2007 Bower Science Theme: Human-centered ComputingRead More
Bower Award and Prize for Achievement in Science
Denis Parsons Burkitt graduated as a physician from Trinity College in Dublin, Ireland in 1935. He began training as a surgeon thereafter, and became a fellow of Edinburgh's Royal College of Surgeons in 1938.
Dr. Burkitt was working for the Ministry of Health in Kampala, Uganda in 1957 when he first saw an unusual lymphoma affecting the face and jaw of a child. He made a study of this affliction, and discovered that it was commonest in areas where malaria is endemic. He also found it to be associated with the presence of antibodies to the Epstein-Barr virus.Read More
1997 Bower Science Award Theme: PhysiologyRead More
2000 Bower Science Award Theme: Structural Biology
A renowned researcher in the field of structural molecular biology, Alexander Rich's work furthered understanding of the roles of DNA abd RNA in heredity. In 1979, Rich and his team made a shocking discovery: "left-handed" DNA. This screw-shape form was dubbed Z-DNA, and Rich later discovered a biological role in making modifications to genetic material.Read More
Passionate about science from a young age, Isabella Karle had completed her B.S., M.S., and Ph.D. (all in physical chemistry) from the University of Michigan by the age of twenty-three. After serving as the first female member of the chemistry faculty at the University of Michigan, Dr. Karle and her husband (also a scientist, who later won a Nobel Prize) took up positions at the U.S. Naval Research Laboratory (NRL) in 1946.Read More
1998 Bower Science Award Theme: AstronomyRead More
1996 Bower Science Award Theme: Applied Mathematics/Computer Science
Frederick P. Brooks received an A.B. in Physics from Duke University in 1953, and a Ph.D. in Computer Science from Harvard University in 1956.
Dr. Brooks worked for IBM Corporation, in Poughkeepsie and Yorktown, New York, from 1956 to 1965. For his pioneering work as the architect of the Stretch and Harvest computers, as well as managing the development of the System/360 computers and OS/360 software, he received a National Medal of Technology.Read More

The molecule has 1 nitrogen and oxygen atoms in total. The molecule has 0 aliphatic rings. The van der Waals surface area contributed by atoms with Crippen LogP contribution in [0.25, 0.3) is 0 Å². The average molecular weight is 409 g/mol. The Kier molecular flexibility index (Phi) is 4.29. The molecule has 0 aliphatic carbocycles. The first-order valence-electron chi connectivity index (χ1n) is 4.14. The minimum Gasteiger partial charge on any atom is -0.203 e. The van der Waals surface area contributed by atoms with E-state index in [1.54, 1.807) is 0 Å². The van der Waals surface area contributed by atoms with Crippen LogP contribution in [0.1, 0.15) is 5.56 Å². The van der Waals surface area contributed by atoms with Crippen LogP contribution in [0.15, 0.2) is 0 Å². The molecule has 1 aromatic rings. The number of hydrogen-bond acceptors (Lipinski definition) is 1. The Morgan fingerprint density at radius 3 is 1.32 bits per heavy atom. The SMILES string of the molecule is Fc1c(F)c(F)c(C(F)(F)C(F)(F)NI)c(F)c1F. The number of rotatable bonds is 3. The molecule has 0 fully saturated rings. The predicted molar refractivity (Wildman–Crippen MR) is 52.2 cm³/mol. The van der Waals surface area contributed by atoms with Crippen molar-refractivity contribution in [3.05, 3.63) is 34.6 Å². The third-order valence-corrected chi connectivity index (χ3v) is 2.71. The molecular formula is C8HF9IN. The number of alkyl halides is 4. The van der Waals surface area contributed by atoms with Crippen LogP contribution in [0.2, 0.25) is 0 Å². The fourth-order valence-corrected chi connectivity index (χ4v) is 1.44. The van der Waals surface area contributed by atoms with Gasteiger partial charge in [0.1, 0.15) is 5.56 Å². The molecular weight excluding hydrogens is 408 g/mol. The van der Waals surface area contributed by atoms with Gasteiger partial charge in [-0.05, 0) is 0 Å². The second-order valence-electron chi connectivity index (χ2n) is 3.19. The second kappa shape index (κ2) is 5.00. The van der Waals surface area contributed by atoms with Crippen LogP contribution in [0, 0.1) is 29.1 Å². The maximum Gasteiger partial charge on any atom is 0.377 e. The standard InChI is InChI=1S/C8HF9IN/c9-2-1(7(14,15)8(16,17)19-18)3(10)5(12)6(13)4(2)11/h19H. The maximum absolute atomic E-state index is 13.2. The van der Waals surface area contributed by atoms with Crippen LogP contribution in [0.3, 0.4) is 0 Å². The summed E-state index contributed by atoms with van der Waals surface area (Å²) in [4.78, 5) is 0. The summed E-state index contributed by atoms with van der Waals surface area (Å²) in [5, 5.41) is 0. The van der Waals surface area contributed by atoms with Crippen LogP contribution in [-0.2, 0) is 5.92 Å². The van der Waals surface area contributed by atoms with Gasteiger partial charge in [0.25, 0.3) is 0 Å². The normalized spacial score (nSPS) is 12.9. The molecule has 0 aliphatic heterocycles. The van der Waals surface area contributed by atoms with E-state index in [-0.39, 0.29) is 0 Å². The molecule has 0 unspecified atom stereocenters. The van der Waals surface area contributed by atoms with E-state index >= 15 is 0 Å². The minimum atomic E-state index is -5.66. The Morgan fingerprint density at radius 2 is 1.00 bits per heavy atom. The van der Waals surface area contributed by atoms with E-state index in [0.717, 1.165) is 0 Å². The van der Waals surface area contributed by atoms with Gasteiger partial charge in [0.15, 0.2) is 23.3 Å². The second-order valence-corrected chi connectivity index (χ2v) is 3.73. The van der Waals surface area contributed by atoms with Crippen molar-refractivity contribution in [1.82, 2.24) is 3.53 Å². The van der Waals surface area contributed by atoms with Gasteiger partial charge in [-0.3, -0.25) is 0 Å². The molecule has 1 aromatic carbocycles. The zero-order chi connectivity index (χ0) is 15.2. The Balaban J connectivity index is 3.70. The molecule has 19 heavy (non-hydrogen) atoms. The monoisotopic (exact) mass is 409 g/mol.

Dr. Yang completed his B. Sc. degree at National Southwest Associated Universityin 1942, and received his M.Sc. degree in 1944 from Tsinghua University. He left China to go to the United States at the end of World War II on a Tsinghua University Fellowship, and entered the University of Chicago in January 1946. In 1957, Dr. Yang won the Nobel Prize in Physics.
Dr. Yang's primary interests in physics focus on elementary particle physics; statistical mechanics; and condensed matter physics.
Information as of 1994Read More
2004 Bower Science Theme: The BrainRead More
2005 Bower Science Theme: Catalysis
Henri Kagan is widely recognized as a pioneer in the field of asymmetric catalysis. His discoveries have had far-reaching impact on the pharmaceutical industry. Dr. Kagan studied at the Sorbonne in Paris before receiving his Ph.D. from the College of France in 1960. After a nearly 40-year career at the Universite Paris-Sud in Orsay, France, he now serves as an emeritus professor. His career has spanned the world, and he continues to be an active visiting lecturer, author, and enthusiastic mentor to young chemists.Read More